The writer checks out the designs made of hay, aluminium foil, bamboo, papier mache, tea powder and tea strainers as NIFTians go all wacky at a fashion show
The just-concluded ‘Spectrum 2014’ by NIFTians was a blend of fun and creativity. From rangoli, Sudoku, quiz and photography competitions to face painting, DJ show and Mr. and Mrs. Spectrum… there was never a boring moment in this two-day cultural gala.
The fashion show ‘Carnival Masquerade’ held on Sunday showcasing wacky designs created by budding designers was a fitting finale. As one made way into the NIFT campus a day before the fashion show, spunky boys and girls in their cool tees and denims huddled in groups could be seen giving the final touches to their creations. An interesting feature of the fashion show is that the creations are made of unconventional materials, the usage of fabric is minimal. At the first floor of fashion department, a ‘social networking’ meet is on. The designs created by a group of students are inspired by social networking sites Facebook, Twitter, YouTube and Instagram. “We have used hay, aluminium foil, bamboo and papier mache,” says Gautam.
His classmate Harsh Vig shows us a dress made like a nest, a model of twitter. “We wanted to show how celebrities and common people tweet,” he says. Palak, Priyadarshini Venkat and their friends stamp their unconventional designs with funkiness and colour. Their theme is: ‘Latka Jhatka – The Indian Phataka’. “We wanted to capture what carnival means to India. Movies, festivals and politics are all part of it and we have used fake money, posters, nylon sheets and mithai paper,” say the duo. Poojitha, Harika and Deepika and their team’s ‘dresses’ have a cool concept. “It is inspired from glass beach in California,” enthuses Poojitha and adds, “The glass beach used to be a dumping yard where people would throw beer bottles. After years of erosion, it turned into colourful pebbles.”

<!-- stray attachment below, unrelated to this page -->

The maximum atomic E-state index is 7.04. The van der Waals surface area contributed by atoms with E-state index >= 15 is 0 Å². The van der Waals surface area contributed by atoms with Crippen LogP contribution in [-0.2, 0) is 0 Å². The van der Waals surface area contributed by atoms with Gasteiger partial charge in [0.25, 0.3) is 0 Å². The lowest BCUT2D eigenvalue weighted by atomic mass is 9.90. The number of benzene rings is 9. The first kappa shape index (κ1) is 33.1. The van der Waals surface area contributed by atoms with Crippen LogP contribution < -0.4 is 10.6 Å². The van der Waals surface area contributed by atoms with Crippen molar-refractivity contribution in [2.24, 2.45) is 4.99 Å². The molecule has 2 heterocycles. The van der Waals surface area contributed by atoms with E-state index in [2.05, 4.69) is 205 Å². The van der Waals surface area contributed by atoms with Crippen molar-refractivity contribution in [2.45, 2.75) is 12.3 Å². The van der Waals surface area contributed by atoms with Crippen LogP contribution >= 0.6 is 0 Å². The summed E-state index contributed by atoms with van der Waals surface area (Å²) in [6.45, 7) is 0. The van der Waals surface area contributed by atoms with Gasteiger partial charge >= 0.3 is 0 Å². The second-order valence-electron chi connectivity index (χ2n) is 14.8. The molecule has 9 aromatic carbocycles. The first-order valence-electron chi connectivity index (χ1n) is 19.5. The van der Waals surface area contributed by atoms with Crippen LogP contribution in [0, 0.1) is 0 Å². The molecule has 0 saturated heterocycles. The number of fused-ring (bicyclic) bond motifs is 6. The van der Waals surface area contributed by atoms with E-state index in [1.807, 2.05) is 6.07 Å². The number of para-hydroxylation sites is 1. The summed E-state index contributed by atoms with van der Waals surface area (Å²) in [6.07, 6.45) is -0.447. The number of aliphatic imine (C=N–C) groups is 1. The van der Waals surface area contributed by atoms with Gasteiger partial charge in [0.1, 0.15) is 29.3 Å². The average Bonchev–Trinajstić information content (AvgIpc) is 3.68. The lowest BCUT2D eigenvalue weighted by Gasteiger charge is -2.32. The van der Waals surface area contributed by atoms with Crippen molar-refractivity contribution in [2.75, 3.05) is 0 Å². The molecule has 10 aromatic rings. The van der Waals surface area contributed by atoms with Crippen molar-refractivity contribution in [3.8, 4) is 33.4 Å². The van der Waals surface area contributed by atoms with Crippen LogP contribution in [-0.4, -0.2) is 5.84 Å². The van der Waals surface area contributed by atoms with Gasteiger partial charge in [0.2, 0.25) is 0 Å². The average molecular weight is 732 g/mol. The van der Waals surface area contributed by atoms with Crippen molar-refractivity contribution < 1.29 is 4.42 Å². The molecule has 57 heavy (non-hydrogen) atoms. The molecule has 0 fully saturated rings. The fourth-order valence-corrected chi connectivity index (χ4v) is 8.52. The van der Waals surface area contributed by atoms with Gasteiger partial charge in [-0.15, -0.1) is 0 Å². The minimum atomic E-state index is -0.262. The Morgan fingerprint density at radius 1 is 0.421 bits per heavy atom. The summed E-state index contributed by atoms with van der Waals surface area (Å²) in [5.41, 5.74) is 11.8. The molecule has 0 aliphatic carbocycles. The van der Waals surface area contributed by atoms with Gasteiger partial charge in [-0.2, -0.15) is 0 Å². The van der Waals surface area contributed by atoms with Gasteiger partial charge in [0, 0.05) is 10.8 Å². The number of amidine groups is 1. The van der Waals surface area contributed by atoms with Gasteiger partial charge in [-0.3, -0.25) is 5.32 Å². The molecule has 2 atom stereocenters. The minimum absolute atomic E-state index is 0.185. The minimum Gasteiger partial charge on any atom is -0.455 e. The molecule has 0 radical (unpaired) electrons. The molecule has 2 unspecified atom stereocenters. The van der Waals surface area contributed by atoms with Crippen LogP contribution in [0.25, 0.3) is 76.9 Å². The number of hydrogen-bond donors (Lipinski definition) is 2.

The excitement among students is high; it is after all their first fashion show. Associate professor Fatima Bilgrami states, “The third year students are encouraged to explore new material instead of fabric. The tubes and installations like garments created by these students are quite wacky. It also helps these young boys and girls to create an identity with their style quotient, be creative, work as a team and aim to stand out in a crowd.” One group of four students focus on a tribe ‘Behroopia’ in Rajasthan. “The members of the tribe travel from one village to another by entertaining people. Our designs are made of the five characters – snake charmer, magician, chaiwala, dholwala and joker,” say Yoshita and Kalpesh. Glance around revealed a colourful dress made of tea strainers stand pretty. One close inspection, one could even see tea powder sprayed on it.